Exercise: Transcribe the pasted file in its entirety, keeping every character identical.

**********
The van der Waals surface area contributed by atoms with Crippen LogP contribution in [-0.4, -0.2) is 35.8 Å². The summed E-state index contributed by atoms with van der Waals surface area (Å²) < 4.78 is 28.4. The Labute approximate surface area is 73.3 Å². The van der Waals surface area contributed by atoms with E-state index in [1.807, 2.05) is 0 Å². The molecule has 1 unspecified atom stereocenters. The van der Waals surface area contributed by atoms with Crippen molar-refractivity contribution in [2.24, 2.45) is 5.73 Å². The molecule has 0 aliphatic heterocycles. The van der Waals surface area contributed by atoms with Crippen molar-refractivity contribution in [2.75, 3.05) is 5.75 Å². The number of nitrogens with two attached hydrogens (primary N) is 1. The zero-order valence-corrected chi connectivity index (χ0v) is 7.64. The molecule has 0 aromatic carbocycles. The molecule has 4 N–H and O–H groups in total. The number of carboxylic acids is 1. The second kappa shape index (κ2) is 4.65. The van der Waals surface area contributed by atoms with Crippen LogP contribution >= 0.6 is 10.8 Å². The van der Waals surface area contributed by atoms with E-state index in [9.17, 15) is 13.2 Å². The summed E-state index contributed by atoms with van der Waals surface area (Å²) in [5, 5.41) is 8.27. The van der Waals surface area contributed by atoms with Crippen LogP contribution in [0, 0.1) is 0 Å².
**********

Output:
The van der Waals surface area contributed by atoms with Crippen LogP contribution in [-0.4, -0.2) is 35.8 Å². The summed E-state index contributed by atoms with van der Waals surface area (Å²) < 4.78 is 28.4. The Labute approximate surface area is 73.3 Å². The van der Waals surface area contributed by atoms with E-state index in [1.807, 2.05) is 0 Å². The molecule has 1 unspecified atom stereocenters. The van der Waals surface area contributed by atoms with Crippen molar-refractivity contribution in [2.24, 2.45) is 5.73 Å². The molecule has 0 aliphatic heterocycles. The van der Waals surface area contributed by atoms with Crippen molar-refractivity contribution in [2.75, 3.05) is 5.75 Å². The number of nitrogens with two attached hydrogens (primary N) is 1. The zero-order valence-corrected chi connectivity index (χ0v) is 7.64. The molecule has 0 aromatic carbocycles. The molecule has 4 N–H and O–H groups in total. The number of carboxylic acids is 1. The second kappa shape index (κ2) is 4.65. The van der Waals surface area contributed by atoms with Crippen LogP contribution >= 0.6 is 10.8 Å². The van der Waals surface area contributed by atoms with E-state index in [9.17, 15) is 13.2 Å². The summed E-state index contributed by atoms with van der Waals surface area (Å²) in [5, 5.41) is 8.27. The van der Waals surface area contributed by atoms with Crippen LogP contribution in [0, 0.1) is 0 Å².